The material is removed from the hold in layers: basically, the whole surface of the product in the hold is ¿swept¿ by the horizontal screw. When one layer has been picked up, the horizontal conveyor screw is lowered and then starts on the next layer of material.
The miller not only acts as an extractor-feeder of the solids, but also as a scraping device at the bottom of the hold, allowing the product to be practically completely removed.
The unloading capacity that can be reached with this system is not high (100-800 t/h), but the system is most suitable for cohesive or binding material, thanks to the mechanical crushing achieved by the conveyor screw.
As the material undergoes no brusque movements inside the hold during this kind of operation, the system is also particularly suitable for highly volatile powders.
It is, however, unsuitable for unloading highly abrasive materials, because this type of handling could create heavy wear on the surfaces of the system being used to unload the material. In this case it is possible to build machine components made of a suitable material to obtain the benefits of this system without having the problems of wear.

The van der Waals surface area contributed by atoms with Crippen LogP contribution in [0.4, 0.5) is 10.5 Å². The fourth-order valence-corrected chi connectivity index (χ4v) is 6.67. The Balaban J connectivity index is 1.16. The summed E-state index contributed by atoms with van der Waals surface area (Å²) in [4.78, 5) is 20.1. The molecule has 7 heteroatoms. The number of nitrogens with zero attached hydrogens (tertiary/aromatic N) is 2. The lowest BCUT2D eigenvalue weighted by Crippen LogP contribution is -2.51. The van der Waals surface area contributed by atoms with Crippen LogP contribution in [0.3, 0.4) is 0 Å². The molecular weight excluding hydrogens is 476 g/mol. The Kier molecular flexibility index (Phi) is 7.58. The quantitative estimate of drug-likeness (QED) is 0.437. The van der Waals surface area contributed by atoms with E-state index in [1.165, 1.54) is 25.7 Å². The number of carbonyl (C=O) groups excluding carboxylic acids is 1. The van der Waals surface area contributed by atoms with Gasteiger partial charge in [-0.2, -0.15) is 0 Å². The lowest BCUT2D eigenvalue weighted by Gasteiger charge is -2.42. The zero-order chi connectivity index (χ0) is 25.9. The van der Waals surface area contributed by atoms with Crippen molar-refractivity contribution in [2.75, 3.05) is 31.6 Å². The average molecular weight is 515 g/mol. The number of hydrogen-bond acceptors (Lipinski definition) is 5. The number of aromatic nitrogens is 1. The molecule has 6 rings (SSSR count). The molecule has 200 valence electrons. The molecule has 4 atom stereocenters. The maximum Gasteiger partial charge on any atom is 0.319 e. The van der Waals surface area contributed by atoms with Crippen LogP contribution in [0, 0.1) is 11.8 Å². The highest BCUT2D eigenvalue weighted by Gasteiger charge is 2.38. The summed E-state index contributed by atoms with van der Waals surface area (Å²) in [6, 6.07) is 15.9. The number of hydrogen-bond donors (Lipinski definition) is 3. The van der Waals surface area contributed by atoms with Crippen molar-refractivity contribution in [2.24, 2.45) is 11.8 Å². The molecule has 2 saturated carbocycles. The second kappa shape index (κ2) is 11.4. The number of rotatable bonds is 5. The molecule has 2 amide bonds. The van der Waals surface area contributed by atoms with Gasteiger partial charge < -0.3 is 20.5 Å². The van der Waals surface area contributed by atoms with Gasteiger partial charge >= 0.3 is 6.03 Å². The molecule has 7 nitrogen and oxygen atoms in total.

Unloading solid goods from a ship using a pneumatic system (see "Components for Pneumatic Conveying Systems") is usually used for low density materials such as grit or volatile substances (cement).
Basically the material in the hold is sucked through a suitably-shaped device into a collector and stored in a tank connected to a vacuum unit through a filtering system. The material collected in the tank is then conveyed to its destination using a pneumatic pressure handling system. Usually there are a few intermediate storage tanks near the quay, which work in parallel in order to guarantee continuous unloading. The suction collector usually runs on tracks on the quayside in order to run parallel to the ship and pick up the material all along the ship's length.
The capacity of the pneumatic unloading system is not high (500-800 t/h) and the initial investment is considerable (purchase of vacuum pumps and compressors, building of intermediate storage tanks, purchase of filtering system). These disadvantages are, however, counterbalanced by the absence of dust emissions (both during hold unloading operations and transporting the product to its destination) and by the ease of mobility of the system, which allows the hold to be almost completely emptied.